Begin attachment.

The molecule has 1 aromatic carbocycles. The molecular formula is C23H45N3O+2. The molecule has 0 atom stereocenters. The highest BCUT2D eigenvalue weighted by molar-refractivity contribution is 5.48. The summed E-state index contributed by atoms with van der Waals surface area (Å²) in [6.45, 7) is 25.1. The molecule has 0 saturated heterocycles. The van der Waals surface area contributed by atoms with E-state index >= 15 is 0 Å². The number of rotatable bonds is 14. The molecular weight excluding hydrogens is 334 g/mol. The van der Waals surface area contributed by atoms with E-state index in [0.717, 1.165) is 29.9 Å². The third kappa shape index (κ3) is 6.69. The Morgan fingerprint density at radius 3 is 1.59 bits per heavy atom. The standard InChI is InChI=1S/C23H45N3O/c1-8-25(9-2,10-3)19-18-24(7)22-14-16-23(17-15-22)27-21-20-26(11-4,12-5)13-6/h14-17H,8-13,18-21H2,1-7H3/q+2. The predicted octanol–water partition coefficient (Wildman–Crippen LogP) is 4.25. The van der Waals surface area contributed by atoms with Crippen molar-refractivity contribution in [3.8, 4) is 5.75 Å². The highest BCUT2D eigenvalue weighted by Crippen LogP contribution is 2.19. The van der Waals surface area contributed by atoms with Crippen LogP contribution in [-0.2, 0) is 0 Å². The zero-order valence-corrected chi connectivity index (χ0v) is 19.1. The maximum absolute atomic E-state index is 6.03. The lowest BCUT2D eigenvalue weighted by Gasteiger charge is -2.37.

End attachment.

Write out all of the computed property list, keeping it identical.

The molecule has 1 aromatic carbocycles. The molecular formula is C23H45N3O+2. The molecule has 0 atom stereocenters. The highest BCUT2D eigenvalue weighted by molar-refractivity contribution is 5.48. The summed E-state index contributed by atoms with van der Waals surface area (Å²) in [6.45, 7) is 25.1. The molecule has 0 saturated heterocycles. The van der Waals surface area contributed by atoms with E-state index >= 15 is 0 Å². The number of rotatable bonds is 14. The molecular weight excluding hydrogens is 334 g/mol. The van der Waals surface area contributed by atoms with E-state index in [0.717, 1.165) is 29.9 Å². The third kappa shape index (κ3) is 6.69. The Morgan fingerprint density at radius 3 is 1.59 bits per heavy atom. The standard InChI is InChI=1S/C23H45N3O/c1-8-25(9-2,10-3)19-18-24(7)22-14-16-23(17-15-22)27-21-20-26(11-4,12-5)13-6/h14-17H,8-13,18-21H2,1-7H3/q+2. The predicted octanol–water partition coefficient (Wildman–Crippen LogP) is 4.25. The van der Waals surface area contributed by atoms with Crippen molar-refractivity contribution in [3.8, 4) is 5.75 Å². The highest BCUT2D eigenvalue weighted by Crippen LogP contribution is 2.19. The van der Waals surface area contributed by atoms with Crippen LogP contribution in [-0.2, 0) is 0 Å². The zero-order valence-corrected chi connectivity index (χ0v) is 19.1. The maximum absolute atomic E-state index is 6.03. The lowest BCUT2D eigenvalue weighted by Gasteiger charge is -2.37.